Connie (Cornelia) Maris

Revealed in all my late-night reads is quite a woman.  In the current timeline I’m going over, Connie Maris is in her late 30s, with 2 children (ages 5, my uncle Rolf, and 10, my mother Priscilla), living in Holland, Michigan in a rented downstairs house.


Priscilla, my mom, and her younger brother, Rolf, during the war years.


The house today in Holland which my grandmother rented. She and the children lived on the 1st floor; the owner (a school teacher) lived on the second floor.

The move to Holland, Michigan from the base in California was due to her husband’s deployment.  She no longer had an officer’s house to live in but was required to leave.  She ended up moving to Holland, her husband’s hometown and where his  parents lived, Harvey and Ebba Maris.

Pictured here in Holland, Michigan: Harvey and Ebba Maris with my mother, Priscilla, and her brother, Rolf, during the years Connie wrote her letters.

Harvey, in his late 70’s, was the local barber and had a shop downtown.  Ebba was a  housewife, a very religious, devout, and conservative Methodist.  Their home (below) is still standing today on Washington Street.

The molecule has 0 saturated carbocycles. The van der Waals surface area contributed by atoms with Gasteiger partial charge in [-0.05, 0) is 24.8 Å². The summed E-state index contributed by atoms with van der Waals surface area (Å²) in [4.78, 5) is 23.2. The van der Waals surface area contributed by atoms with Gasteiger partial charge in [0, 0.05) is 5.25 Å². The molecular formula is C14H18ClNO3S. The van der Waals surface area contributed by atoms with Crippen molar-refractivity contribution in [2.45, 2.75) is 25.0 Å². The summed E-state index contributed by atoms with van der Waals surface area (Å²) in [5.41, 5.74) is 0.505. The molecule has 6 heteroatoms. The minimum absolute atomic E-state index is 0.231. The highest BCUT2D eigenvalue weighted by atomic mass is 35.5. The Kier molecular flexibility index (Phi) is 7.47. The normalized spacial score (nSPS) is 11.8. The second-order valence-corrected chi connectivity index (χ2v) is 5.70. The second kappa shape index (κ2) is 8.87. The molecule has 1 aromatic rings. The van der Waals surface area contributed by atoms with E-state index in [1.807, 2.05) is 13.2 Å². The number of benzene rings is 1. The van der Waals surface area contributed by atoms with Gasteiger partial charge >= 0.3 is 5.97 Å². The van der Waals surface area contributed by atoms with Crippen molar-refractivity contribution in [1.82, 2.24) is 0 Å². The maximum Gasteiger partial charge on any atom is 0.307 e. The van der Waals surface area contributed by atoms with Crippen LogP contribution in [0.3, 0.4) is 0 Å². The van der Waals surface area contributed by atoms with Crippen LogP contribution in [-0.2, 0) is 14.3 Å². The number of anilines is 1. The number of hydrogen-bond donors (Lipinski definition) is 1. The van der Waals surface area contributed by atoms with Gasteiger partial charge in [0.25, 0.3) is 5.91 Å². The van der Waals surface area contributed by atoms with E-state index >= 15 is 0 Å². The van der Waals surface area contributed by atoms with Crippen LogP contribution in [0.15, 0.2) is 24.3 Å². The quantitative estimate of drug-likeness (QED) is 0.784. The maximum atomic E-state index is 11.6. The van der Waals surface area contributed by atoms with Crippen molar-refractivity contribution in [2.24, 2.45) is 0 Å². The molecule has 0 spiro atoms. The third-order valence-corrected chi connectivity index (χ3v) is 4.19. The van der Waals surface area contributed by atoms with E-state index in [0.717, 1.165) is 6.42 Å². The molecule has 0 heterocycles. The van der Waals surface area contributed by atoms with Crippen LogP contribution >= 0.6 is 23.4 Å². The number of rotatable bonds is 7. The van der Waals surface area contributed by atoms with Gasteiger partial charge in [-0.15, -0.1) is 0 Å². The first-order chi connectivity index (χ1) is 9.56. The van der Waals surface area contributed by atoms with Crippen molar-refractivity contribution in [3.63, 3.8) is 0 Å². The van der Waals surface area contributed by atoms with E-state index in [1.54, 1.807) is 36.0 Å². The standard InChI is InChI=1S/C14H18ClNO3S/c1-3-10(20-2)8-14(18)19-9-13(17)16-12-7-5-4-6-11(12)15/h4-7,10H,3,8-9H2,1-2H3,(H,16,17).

My mom and I visited Holland last summer. All that my grandmother writes about  in her letters about Holland, I am able to understand even better having been there.

We also attended the Holland United Methodist Church, where my great-grandma Ebba was a member and where Connie was quite active.  It is a new church building, not the one my mother remembers, but is located on the same site.

My mom and I attended church on Sunday morning, in the hopes that my mom would meet some elderly members who might have remembered her or her mother. Sad to say, my mom didn’t find anyone.

Although a new church building, the former having burned, my mother (from her childhood) did recognize this stained glass window which survived the fire. We had our picture taken beside it before we left.

Religious Conflicts:  The younger generation vs. the older generation

As opposed to Ebba, Connie, on the other hand, was of a more progressive nature in her religious thought and upbringing.  This caused some rift between mother-in-law and daughter-in-law and definitely got Connie into trouble, especially among the  elderly ladies of the Holland Methodist Church.

For example, attending dances or playing frivolous games was considered an unworthy pastime, especially for a pastor’s wife. One of her stories involved the latter.  When my grandmother joined the young adult bridge club, many of whom were Methodist parishioners, she was chastised by the elderly Dutch women when her name appeared in the paper for having won a bridge prize.  After retelling this story in a letter to Marvin, she continued with: “If I want to play bridge, I’ll darn well play bridge! I like to play bridge, and I enjoy the company of the others.   I don’t care what anyone else thinks.  Your mother will just have to put up with it.”

An Active Church Member

My grandmother was the youth choir director at the Holland Methodist Church. My uncle, her son Rolf, is the the child standing off to the side on the far right.